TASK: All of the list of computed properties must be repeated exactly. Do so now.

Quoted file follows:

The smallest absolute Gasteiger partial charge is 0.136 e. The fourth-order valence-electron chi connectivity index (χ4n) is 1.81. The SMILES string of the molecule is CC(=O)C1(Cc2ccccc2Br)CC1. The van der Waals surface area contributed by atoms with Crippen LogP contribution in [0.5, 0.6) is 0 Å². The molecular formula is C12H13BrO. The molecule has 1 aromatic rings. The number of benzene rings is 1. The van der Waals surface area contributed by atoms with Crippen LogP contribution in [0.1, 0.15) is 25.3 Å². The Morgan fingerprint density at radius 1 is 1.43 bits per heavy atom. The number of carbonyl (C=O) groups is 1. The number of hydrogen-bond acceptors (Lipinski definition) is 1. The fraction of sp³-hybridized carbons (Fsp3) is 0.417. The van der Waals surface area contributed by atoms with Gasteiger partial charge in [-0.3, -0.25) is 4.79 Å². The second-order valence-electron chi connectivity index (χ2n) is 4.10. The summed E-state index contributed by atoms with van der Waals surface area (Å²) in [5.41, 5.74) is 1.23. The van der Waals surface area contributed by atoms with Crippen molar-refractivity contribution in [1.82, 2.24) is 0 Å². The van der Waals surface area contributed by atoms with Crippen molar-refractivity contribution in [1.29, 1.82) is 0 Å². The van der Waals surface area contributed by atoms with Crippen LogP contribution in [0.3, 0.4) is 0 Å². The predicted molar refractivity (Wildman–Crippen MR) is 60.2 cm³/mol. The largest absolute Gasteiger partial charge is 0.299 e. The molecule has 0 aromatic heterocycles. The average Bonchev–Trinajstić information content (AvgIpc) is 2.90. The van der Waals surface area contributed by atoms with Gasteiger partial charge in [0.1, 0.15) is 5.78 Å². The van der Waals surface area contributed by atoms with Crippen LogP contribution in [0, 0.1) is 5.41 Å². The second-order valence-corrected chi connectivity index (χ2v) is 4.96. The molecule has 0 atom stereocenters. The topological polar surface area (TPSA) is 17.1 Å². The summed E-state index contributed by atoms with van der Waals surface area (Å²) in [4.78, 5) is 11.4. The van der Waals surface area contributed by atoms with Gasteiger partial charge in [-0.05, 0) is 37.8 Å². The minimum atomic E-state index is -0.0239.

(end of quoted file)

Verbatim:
The smallest absolute Gasteiger partial charge is 0.136 e. The fourth-order valence-electron chi connectivity index (χ4n) is 1.81. The SMILES string of the molecule is CC(=O)C1(Cc2ccccc2Br)CC1. The van der Waals surface area contributed by atoms with Crippen LogP contribution in [0.5, 0.6) is 0 Å². The molecular formula is C12H13BrO. The molecule has 1 aromatic rings. The number of benzene rings is 1. The van der Waals surface area contributed by atoms with Crippen LogP contribution in [0.1, 0.15) is 25.3 Å². The Morgan fingerprint density at radius 1 is 1.43 bits per heavy atom. The number of carbonyl (C=O) groups is 1. The number of hydrogen-bond acceptors (Lipinski definition) is 1. The fraction of sp³-hybridized carbons (Fsp3) is 0.417. The van der Waals surface area contributed by atoms with Gasteiger partial charge in [-0.3, -0.25) is 4.79 Å². The second-order valence-electron chi connectivity index (χ2n) is 4.10. The summed E-state index contributed by atoms with van der Waals surface area (Å²) in [5.41, 5.74) is 1.23. The van der Waals surface area contributed by atoms with Crippen molar-refractivity contribution in [1.82, 2.24) is 0 Å². The van der Waals surface area contributed by atoms with Crippen molar-refractivity contribution in [1.29, 1.82) is 0 Å². The van der Waals surface area contributed by atoms with Crippen LogP contribution in [0.3, 0.4) is 0 Å². The predicted molar refractivity (Wildman–Crippen MR) is 60.2 cm³/mol. The largest absolute Gasteiger partial charge is 0.299 e. The molecule has 0 aromatic heterocycles. The average Bonchev–Trinajstić information content (AvgIpc) is 2.90. The van der Waals surface area contributed by atoms with Gasteiger partial charge in [0.1, 0.15) is 5.78 Å². The van der Waals surface area contributed by atoms with Crippen LogP contribution in [0, 0.1) is 5.41 Å². The second-order valence-corrected chi connectivity index (χ2v) is 4.96. The molecule has 0 atom stereocenters. The topological polar surface area (TPSA) is 17.1 Å². The summed E-state index contributed by atoms with van der Waals surface area (Å²) in [4.78, 5) is 11.4. The van der Waals surface area contributed by atoms with Gasteiger partial charge in [-0.05, 0) is 37.8 Å². The minimum atomic E-state index is -0.0239.